Whenever I look back on every thing I have accomplished in the past few years, and all that I have ahead of me I feel I owe a thank you to my NOLS Amazon course. If I had never gone to the Amazon and not learned and experienced what I did, I would not be the same person I am today, and definitely not living this life I am living at age 22.
Leadership in the Wilderness: The First Darden/NOLS Course
By Alex Fife
As the last light faded and I clicked on my headlamp, two things had become clear: 1) it is very dark in the wilderness, and 2) this was not going to be a simple walk in the woods. Though night had fallen, we still had to cover a considerable distance before reaching and setting up camp. I thought back on the day: we had hiked at least six miles, first across an expanse of cactus and thorns and then through a rocky canyon with gnarled Arizona sycamore trees. When not hiking, our time had been filled with instruction on fundamental outdoor skills such as how to cook with a camp stove, read a topographic map, and the multistep process for going to the bathroom in the woods. It was the beginning of a class unlike any other offered at Darden.
This January marked the first Darden collaboration with the National Outdoor Leadership School, NOLS for short. In addition to running custom programs for companies like Google and Salesforce.com, NOLS Professional Training has offered courses for a number of MBA programs. Jake Freed, Assistant Director of NOLS Pro and one our instructors, believes that “the wilderness actually draws many parallels with the landscape business school graduates will face. It is an ambiguous, dynamic setting where decisions with real consequences must be made, often with incomplete information.” Dr. Freed notes that the course structure encourages participants to “practice leadership skills in a challenging, unfamiliar environment where it is OK to fail and where both success and failure ultimately lead to profound learning.”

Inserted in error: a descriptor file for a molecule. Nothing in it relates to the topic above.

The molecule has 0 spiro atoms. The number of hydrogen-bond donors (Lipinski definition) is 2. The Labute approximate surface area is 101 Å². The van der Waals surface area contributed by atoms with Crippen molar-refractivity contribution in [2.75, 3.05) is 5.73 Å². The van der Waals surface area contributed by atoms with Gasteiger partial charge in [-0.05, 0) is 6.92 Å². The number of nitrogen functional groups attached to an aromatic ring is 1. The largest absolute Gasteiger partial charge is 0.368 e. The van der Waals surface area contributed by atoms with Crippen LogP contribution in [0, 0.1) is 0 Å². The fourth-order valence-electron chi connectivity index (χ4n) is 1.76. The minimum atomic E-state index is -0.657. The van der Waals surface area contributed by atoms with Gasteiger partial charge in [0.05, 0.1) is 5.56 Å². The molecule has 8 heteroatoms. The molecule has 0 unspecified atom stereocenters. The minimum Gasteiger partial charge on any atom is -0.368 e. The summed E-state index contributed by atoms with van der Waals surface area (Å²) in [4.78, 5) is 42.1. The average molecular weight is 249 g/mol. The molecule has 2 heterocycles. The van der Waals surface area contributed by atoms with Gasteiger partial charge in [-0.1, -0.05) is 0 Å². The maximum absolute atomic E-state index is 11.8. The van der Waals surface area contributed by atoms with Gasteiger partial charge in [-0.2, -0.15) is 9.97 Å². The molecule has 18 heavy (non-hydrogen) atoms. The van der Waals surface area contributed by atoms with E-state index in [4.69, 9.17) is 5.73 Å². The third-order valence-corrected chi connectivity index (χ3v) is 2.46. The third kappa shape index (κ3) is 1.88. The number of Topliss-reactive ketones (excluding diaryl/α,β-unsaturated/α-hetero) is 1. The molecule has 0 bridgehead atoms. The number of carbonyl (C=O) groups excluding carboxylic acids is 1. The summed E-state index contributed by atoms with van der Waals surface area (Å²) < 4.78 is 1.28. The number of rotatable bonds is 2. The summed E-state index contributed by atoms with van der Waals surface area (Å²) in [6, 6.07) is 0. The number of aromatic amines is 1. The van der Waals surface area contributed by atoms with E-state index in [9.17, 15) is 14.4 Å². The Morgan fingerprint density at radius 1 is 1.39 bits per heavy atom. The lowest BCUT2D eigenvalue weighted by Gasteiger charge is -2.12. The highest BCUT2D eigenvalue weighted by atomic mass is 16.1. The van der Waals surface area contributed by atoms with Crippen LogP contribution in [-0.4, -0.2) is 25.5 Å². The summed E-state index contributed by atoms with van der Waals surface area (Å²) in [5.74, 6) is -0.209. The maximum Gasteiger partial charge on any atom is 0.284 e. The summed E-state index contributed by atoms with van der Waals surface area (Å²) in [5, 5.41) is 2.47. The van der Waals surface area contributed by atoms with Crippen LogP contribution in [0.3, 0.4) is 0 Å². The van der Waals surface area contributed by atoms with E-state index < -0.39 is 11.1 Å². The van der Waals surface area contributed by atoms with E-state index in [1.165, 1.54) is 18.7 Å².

When asked about Darden’s decision to collaborate with NOLS, Professor Yael Grushka-Cockayne responded that “The Darden/NOLS field elective was about experiencing leadership. The idea was to empower our students by allowing each and every participant to discover their capabilities as leaders, while operating in a unique and challenging setting. When the decisions you make as a leader can result in your team hiking in the dark, getting lost, or not having enough water, outcomes are direct and consequences clear. Leaders and team members alike are called to think and care for each other in new ways and to rely on trust, extraordinary teamwork, non-selfish behavior and mutual respect.”Our course took place in the Galiuro Mountains in Arizona. Never heard of the Galiuro Mountains? Neither had we, but being in the desert in January sounded reasonably warm and the course description spoke of an area “renowned for its rugged terrain, spectacular Sonoran ecology and beautiful vistas.” It is also a treacherous place where, in the words of second year student Amanda Miller, “EVERYTHING will bite, prick, or sting you.” So it was with a mixture of excitement and trepidation that 13 second year students, Yael, one alum, and three NOLS instructors ventured into the wilderness.